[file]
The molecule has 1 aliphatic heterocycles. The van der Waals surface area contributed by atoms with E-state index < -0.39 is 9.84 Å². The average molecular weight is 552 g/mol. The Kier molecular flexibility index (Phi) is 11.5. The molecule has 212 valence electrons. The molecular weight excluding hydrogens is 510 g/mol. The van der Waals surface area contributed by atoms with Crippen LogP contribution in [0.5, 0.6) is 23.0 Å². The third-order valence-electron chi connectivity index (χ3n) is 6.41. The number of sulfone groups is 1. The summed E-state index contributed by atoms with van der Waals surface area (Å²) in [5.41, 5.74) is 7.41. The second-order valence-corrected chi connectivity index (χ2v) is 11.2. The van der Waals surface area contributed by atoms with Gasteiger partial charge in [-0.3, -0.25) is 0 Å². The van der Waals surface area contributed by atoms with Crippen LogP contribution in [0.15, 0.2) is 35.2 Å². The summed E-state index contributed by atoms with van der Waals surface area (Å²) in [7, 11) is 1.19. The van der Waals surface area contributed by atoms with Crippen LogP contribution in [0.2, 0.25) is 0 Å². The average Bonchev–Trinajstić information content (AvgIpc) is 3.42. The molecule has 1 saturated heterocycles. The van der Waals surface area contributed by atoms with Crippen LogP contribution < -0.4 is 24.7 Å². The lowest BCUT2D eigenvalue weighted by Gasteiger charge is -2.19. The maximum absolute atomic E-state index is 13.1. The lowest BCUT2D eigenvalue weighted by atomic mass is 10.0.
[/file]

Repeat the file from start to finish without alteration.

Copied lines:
The molecule has 1 aliphatic heterocycles. The van der Waals surface area contributed by atoms with E-state index < -0.39 is 9.84 Å². The average molecular weight is 552 g/mol. The Kier molecular flexibility index (Phi) is 11.5. The molecule has 212 valence electrons. The molecular weight excluding hydrogens is 510 g/mol. The van der Waals surface area contributed by atoms with Crippen LogP contribution in [0.5, 0.6) is 23.0 Å². The third-order valence-electron chi connectivity index (χ3n) is 6.41. The number of sulfone groups is 1. The summed E-state index contributed by atoms with van der Waals surface area (Å²) in [5.41, 5.74) is 7.41. The second-order valence-corrected chi connectivity index (χ2v) is 11.2. The van der Waals surface area contributed by atoms with Gasteiger partial charge in [-0.3, -0.25) is 0 Å². The van der Waals surface area contributed by atoms with Crippen LogP contribution in [0.15, 0.2) is 35.2 Å². The summed E-state index contributed by atoms with van der Waals surface area (Å²) in [7, 11) is 1.19. The van der Waals surface area contributed by atoms with Crippen LogP contribution in [0.2, 0.25) is 0 Å². The average Bonchev–Trinajstić information content (AvgIpc) is 3.42. The molecule has 1 saturated heterocycles. The van der Waals surface area contributed by atoms with Crippen LogP contribution < -0.4 is 24.7 Å². The lowest BCUT2D eigenvalue weighted by Gasteiger charge is -2.19. The maximum absolute atomic E-state index is 13.1. The lowest BCUT2D eigenvalue weighted by atomic mass is 10.0.